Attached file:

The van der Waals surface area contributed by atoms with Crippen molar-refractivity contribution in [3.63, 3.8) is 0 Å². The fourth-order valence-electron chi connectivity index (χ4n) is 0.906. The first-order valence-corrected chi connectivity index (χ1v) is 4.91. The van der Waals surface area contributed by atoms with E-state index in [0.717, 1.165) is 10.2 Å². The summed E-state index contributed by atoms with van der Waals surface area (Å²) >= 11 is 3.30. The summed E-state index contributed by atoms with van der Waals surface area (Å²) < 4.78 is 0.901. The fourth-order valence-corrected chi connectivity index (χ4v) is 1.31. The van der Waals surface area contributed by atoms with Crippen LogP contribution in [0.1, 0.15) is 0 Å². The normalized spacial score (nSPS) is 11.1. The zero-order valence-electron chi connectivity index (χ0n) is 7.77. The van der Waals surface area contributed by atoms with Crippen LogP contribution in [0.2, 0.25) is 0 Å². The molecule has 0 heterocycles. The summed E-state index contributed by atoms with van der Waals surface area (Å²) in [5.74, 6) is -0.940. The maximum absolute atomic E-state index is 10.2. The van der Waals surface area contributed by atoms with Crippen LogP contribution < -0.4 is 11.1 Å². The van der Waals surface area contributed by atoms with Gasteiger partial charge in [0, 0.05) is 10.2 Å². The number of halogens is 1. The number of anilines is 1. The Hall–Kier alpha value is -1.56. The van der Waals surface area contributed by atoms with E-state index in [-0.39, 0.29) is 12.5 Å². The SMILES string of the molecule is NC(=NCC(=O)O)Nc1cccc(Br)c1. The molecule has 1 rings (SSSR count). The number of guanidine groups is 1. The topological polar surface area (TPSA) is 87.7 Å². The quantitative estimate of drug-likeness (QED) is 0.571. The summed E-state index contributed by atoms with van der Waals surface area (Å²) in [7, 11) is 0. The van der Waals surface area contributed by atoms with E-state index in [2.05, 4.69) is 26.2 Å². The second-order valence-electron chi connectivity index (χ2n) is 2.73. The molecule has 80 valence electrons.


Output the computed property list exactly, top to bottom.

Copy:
The van der Waals surface area contributed by atoms with Crippen molar-refractivity contribution in [3.63, 3.8) is 0 Å². The fourth-order valence-electron chi connectivity index (χ4n) is 0.906. The first-order valence-corrected chi connectivity index (χ1v) is 4.91. The van der Waals surface area contributed by atoms with E-state index in [0.717, 1.165) is 10.2 Å². The summed E-state index contributed by atoms with van der Waals surface area (Å²) >= 11 is 3.30. The summed E-state index contributed by atoms with van der Waals surface area (Å²) < 4.78 is 0.901. The fourth-order valence-corrected chi connectivity index (χ4v) is 1.31. The van der Waals surface area contributed by atoms with Crippen LogP contribution in [0.1, 0.15) is 0 Å². The normalized spacial score (nSPS) is 11.1. The zero-order valence-electron chi connectivity index (χ0n) is 7.77. The van der Waals surface area contributed by atoms with Crippen LogP contribution in [0.2, 0.25) is 0 Å². The molecule has 0 heterocycles. The summed E-state index contributed by atoms with van der Waals surface area (Å²) in [5.74, 6) is -0.940. The maximum absolute atomic E-state index is 10.2. The van der Waals surface area contributed by atoms with Crippen LogP contribution < -0.4 is 11.1 Å². The van der Waals surface area contributed by atoms with Gasteiger partial charge in [0, 0.05) is 10.2 Å². The number of halogens is 1. The number of anilines is 1. The Hall–Kier alpha value is -1.56. The van der Waals surface area contributed by atoms with E-state index in [-0.39, 0.29) is 12.5 Å². The SMILES string of the molecule is NC(=NCC(=O)O)Nc1cccc(Br)c1. The molecule has 1 rings (SSSR count). The number of guanidine groups is 1. The topological polar surface area (TPSA) is 87.7 Å². The quantitative estimate of drug-likeness (QED) is 0.571. The summed E-state index contributed by atoms with van der Waals surface area (Å²) in [7, 11) is 0. The van der Waals surface area contributed by atoms with E-state index in [2.05, 4.69) is 26.2 Å². The second-order valence-electron chi connectivity index (χ2n) is 2.73. The molecule has 80 valence electrons.